What Does the Least Restrictive Environment (LRE) Mean?

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What Does the Least Restrictive Environment (LRE) Mean?

Least Restrictive Environment

What Does the Least Restrictive Environment (LRE) Mean?

The least restrictive environment (LRE) is a legal term found within 20 U.S.C. 1412(a)(5) of the Individuals with Disabilities Education Act (IDEA). The LRE provision of the IDEA provides that: “To the maximum extent appropriate, children with disabilities, including children in public or private institutions or other care facilities, are educated with children who are not disabled, and special classes, separate schooling, or other removal of children with disabilities from the regular educational environment occurs only when the nature or severity of the disability of a child is such that education in regular classes with the use of supplementary aids and services cannot be achieved satisfactorily.” 20 U.S.C. § 1412(a)(5)(A).

LRE means that a child with a disability must be educated within the same classroom as typical mainstreamed non-disabled peers to the fullest extent possible in order to ensure that a disabled child is receiving a free appropriate public education (FAPE). Historically speaking, prior to the enactment of the IDEA, children with disabilities were segregated and separated from mainstream typical classroom environments.

The key terms to underscore within the LRE provision of the IDEA is “to the maximum extent appropriate.” This means that the level of LRE a disabled child should receive is unique to the student’s individual needs and disability. LRE must be tied to the child’s individualized academic programming and instruction. Thus, special classes, a separate school or the removal of the child from the general mainstreamed classroom should only occur “when the nature or severity of the disability of a child is such that education in regular classes with the use of supplementary aids and services cannot be achieved satisfactorily.” Id.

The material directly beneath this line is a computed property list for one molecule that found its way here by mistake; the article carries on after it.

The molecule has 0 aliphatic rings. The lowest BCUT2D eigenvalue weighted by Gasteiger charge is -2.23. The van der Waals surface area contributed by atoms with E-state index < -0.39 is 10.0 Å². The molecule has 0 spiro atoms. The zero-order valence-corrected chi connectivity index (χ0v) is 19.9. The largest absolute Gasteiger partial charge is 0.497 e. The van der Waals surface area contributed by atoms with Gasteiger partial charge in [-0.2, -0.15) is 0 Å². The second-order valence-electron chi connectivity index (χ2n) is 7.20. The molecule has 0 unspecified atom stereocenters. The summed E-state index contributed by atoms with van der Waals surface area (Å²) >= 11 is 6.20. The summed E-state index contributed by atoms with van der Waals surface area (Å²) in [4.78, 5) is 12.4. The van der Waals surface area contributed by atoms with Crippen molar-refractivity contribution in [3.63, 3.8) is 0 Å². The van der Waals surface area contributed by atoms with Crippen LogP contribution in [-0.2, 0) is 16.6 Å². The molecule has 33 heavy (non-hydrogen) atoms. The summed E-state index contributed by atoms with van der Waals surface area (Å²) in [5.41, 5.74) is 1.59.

Different Types of LRE

Not all LRE cases are straightforward and the IDEA does not specifically spell out what the LRE for each type of disability should look like. Understandably so, what LRE may look like for one child with a disability is not what it will look like for another. The primary intention of the LRE provision is to ensure that a child that is receiving a special education gets included in the general education classroom environment as often and frequent as possible. Practically speaking, LRE can be divided into a few different types of examples:

Placement Continuum Chart

  • General education classroom with supports. Your child spends the entire day in a general education class. He receives supports and services like a tutor or aide, assistive technology, related services, accommodations, modifications or any other combination of these.
  • Partial mainstream/inclusion classroom. Your child spends part of the day in a general education class. He gets some individual or small-group instruction in a special education class or is pulled out of class for some services.
  • Special education class. This is a program with specialized instruction for kids with similar learning needs.
  • Specialized program outside of your school district. This includes private schools, residential programs and hospital programs.

Understanding the various levels of LRE will help ensure your child receives the most ambitiously appropriate educational experience within the least restrictive environment.

About the Author: Jeffrey L. Forte practices special education law, child advocacy and juvenile defense. He is the founding member of Forte Law Group LLC where he exclusively represents families and children with special needs. Forte Law Group LLC has offices in Westport, Shelton and Rocky Hill, Connecticut. For more information visit www.fortelawgroup.com